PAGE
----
4.4.3 Review of Funding/Program Organizations In the fisheries, aquaculture, and shellfish operations category, public programs for producers and supporting institutions were dominant over both partnership and private programs at the state level. At the national level, however, private programs dominate, while at the regional level, partnerships dominate. Similar trends were evident in the other categories, as well.
Partnerships at the regional scale included a number of programs geared towards producers. Among these, a few programs seem to stand out.
• The Division of Agriculture at the Rhode Island Department of Environmental Management, for example, administers the Local Agriculture and Seafood Act Grants program with the goal to support the growth, development, and marketing of local food and seafood in Rhode Island. Funding for this program comes from the State of Rhode Island and is matched by funds from the Henry P. Kendall Foundation, the van Beuren Charitable Foundation, and the Rhode Island Foundation. This type of public-private partnership is unique, providing grants to directly benefit and strengthen the food system in Rhode Island. • Other partnership programs, like the Mid-Atlantic Coast Fish Habitat Partnership (ACFHP) , New England Fishery Management Council , Mid-Atlantic Fishery Management Council , and Atlantic States Marine Fisheries Commission , represent similar efforts to address aquatic habitat and sustainability issues across larger, regional areas that often include several states on the Eastern seaboard.
At the national level, there are a number of noteworthy public and federal programs.
• The Mussels for Clean Water Initiative (MuCWI) is part of the multifaceted Freshwater Mussel Recovery Program (FMRP) that aims to restore native species of freshwater mussels to streams, rivers, and lakes. This program is particularly focused on the Delaware River Basin but includes areas across the upper mid-Atlantic region. Like many other programs across the United States, the FMRP strives to restore mussels because they are one of the most imperiled animal groups. The MuCWI, however, is different because it aims to directly restore or enhance the ecosystem services that are provided by healthy beds of mussels. The larger goal of MuCWI, therefore, is not just to promote mussel populations but to promote cleaner water and healthier aquatic ecosystems.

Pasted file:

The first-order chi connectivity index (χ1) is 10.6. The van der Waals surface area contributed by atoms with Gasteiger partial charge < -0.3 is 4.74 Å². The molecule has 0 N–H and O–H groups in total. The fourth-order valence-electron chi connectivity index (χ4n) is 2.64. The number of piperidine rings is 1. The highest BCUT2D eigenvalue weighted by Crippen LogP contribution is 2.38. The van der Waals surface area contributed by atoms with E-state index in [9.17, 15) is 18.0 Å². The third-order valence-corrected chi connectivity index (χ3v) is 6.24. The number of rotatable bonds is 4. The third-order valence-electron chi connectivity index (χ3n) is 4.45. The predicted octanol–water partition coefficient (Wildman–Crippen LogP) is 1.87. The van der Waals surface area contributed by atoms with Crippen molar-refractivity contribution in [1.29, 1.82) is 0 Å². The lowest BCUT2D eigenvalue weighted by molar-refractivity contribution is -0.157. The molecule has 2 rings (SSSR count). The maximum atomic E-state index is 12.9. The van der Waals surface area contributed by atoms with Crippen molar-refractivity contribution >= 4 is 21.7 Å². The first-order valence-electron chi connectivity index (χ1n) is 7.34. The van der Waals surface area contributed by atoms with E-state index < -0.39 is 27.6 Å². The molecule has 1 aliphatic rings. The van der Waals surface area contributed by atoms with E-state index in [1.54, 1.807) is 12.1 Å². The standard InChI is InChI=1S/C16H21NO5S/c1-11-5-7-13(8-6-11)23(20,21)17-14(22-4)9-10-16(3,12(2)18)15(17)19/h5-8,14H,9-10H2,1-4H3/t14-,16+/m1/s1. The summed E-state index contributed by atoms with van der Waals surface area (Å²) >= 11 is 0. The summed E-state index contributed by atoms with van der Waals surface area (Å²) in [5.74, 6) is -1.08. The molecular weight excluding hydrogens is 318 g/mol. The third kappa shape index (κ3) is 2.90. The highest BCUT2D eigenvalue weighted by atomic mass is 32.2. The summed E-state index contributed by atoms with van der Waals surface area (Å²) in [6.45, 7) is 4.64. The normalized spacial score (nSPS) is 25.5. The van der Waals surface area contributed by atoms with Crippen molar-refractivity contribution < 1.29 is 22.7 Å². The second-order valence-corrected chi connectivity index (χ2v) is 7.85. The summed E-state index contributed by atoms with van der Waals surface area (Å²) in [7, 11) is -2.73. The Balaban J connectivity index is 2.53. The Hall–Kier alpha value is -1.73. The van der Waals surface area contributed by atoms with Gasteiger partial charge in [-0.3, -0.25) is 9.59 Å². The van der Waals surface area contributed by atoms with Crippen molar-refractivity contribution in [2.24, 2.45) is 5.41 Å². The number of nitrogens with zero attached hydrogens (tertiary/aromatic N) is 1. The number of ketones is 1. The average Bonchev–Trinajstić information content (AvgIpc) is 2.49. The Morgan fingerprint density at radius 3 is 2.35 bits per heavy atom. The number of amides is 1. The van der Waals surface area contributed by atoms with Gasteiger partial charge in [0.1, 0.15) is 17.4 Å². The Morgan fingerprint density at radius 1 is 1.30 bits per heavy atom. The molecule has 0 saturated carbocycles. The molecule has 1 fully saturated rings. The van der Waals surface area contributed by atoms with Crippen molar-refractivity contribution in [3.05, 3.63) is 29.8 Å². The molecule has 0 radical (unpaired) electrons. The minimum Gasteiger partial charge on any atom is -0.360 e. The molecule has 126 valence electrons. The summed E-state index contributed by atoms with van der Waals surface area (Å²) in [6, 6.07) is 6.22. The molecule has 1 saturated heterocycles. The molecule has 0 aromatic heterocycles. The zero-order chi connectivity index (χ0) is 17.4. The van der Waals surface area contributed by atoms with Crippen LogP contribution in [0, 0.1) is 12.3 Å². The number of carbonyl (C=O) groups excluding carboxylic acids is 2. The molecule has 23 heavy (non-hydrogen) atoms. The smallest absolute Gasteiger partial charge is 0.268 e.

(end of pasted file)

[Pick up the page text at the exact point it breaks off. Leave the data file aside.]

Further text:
Aquaculture programs, including public and private and partnership programs, also offer a number of opportunities to residents, with a number of initiatives aimed at homeowners and landowners.
• The Partnership for the Delaware Estuary, for example, offers an Oyster Shell Recycling program.
• Peconic Estuary Partnership offers a Homeowner Rewards program as part of their work with the Association of National Estuary Programs (ANEP).
• In Delaware, the Youth Fishing program from The Division of Fish and Wildlife offers free fishing lessons for children and young teens.
• The Chesapeake Bay Foundation offers an Oyster Gardening program for homeowners and landowners, providing education about and technical guidance for revitalizing oyster populations along private docks and waterfronts.
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